When people think of hazing allegations, people think of fraternities. Is it because we’re involved with the majority of hazing violations? No, of course not. Even if we were responsible for the bulk of them, the real reason fraternities pop into people’s minds is because the media makes all of us think that way. Not only do they always seem to blow it out of proportion, but they always seem to focus on us. Other organizations haze too, and sometimes worse.
Sororities haze, though I’ve never heard of anything too bad. Some members of academic and service-oriented clubs have been found guilty of hazing. Even marching bands have gotten in trouble for hazing, in some cases because people died. I came across the story of some hazing violations that doesn’t involve any of the aforementioned organizations, and honestly, I was a bit surprised.
The cheerleading team at Towson University has been suspended for the rest of the academic year, according to school officials. The team, which came in first at the National Cheerleaders Association’s college-level championship earlier this year, was investigated in early August after administrators received an anonymous tip. However, the school won’t release the details of what happened.
“Out of concern for students’ privacy and their rights to due process that includes their right to appeal the suspension, it would be inappropriate for the university to comment further.”
While the school isn’t willing to put out any additional information, some of the students are. According to one source, the team has decided to appeal the suspension, which is probably a smart move, considering it forbids them from practicing or competing in any competitions. The suspension also means that they cannot perform their routines at any university sporting events, which, to a cheerleader, is probably a devastating blow.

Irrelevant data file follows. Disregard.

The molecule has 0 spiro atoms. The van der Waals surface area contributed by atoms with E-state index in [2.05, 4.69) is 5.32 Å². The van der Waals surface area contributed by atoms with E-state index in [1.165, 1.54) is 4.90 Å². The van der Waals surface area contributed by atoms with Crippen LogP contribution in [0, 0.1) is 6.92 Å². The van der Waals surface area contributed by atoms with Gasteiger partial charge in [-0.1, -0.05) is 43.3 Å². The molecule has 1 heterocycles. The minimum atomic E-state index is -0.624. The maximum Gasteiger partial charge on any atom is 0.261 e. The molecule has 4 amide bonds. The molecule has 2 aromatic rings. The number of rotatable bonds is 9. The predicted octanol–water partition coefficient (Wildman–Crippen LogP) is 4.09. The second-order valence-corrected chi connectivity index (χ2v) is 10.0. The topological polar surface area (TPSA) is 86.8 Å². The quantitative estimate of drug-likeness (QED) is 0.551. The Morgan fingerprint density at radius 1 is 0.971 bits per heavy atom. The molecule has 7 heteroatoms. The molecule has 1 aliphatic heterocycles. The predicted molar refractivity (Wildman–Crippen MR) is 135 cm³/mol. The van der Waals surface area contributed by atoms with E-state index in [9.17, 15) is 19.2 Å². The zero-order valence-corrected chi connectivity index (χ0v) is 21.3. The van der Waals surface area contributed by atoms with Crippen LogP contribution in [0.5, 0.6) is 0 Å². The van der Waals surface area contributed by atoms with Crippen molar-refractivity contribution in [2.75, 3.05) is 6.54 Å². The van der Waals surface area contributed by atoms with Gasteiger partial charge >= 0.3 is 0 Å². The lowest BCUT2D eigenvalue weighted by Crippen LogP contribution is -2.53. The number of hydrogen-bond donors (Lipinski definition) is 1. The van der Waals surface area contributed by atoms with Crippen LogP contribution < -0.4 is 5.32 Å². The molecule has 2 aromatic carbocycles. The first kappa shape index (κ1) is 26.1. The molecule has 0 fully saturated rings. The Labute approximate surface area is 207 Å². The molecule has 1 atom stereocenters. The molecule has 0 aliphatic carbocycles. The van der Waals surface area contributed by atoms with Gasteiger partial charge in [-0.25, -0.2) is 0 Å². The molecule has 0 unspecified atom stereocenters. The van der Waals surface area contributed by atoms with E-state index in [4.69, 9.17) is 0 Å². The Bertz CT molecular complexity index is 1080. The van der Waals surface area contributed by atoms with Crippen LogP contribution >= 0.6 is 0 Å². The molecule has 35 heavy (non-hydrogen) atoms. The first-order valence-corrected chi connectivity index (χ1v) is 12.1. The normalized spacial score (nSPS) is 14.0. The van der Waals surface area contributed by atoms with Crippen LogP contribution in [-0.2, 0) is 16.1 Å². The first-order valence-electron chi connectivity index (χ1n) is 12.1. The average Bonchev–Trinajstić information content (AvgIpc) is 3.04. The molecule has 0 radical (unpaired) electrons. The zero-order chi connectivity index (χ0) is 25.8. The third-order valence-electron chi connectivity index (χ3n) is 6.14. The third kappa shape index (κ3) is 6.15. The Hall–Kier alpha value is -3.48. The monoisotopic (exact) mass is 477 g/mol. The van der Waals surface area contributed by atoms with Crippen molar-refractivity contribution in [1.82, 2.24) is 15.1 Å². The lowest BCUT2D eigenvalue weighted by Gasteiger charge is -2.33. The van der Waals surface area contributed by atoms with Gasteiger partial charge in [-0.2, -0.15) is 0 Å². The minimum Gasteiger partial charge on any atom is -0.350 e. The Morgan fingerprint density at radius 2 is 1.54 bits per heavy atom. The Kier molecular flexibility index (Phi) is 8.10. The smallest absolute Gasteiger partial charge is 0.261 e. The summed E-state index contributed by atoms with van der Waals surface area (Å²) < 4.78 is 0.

So, what exactly happened? Well, according to a source, the new members of the team were forced to get drunk and “dance” in front of the senior members. The source also alluded that he thought “dancing” may have included nudity, which is generally a red flag for university administrators.
The source stated that many on campus feel that something more serious may have happened. Though the source couldn’t provide any specifics, he did indicate that there are rumors going around that the cheerleaders were forced to drunkenly strip for members of the football team. This, of course, cannot be confirmed.
Whatever they did must have been pretty bad, at least in the school’s eyes. Full suspensions are rare, according to Jim Lord, the executive director of the American Association of Cheerleading Coaches and Administrators, which is apparently a thing. According to him, suspensions generally follow an infraction of school policies by a few individuals. Logic tells me that if the whole team is suspended, it’s because the whole team did something that the school really wasn’t too happy with.
One former member of the team, Kaila Flood, attempted to ameliorate the situation like many alumni often do. In doing so, she adhered to the time honored principle of “Deny ’til you die.”
“I was a part of that team for four years and was the captain for two,” Flood said in an email. “There never was a source of hazing before me, during, or once I left not one of those girls would ever participate in something like that. [They’re] good-hearted people it’s a shame what there are being accused of.”
Classic move. For their sake, let’s hope it helps. Even if they are just cheerleaders, when one organization gets busted for hazing, it generally ends up screwing over all of us.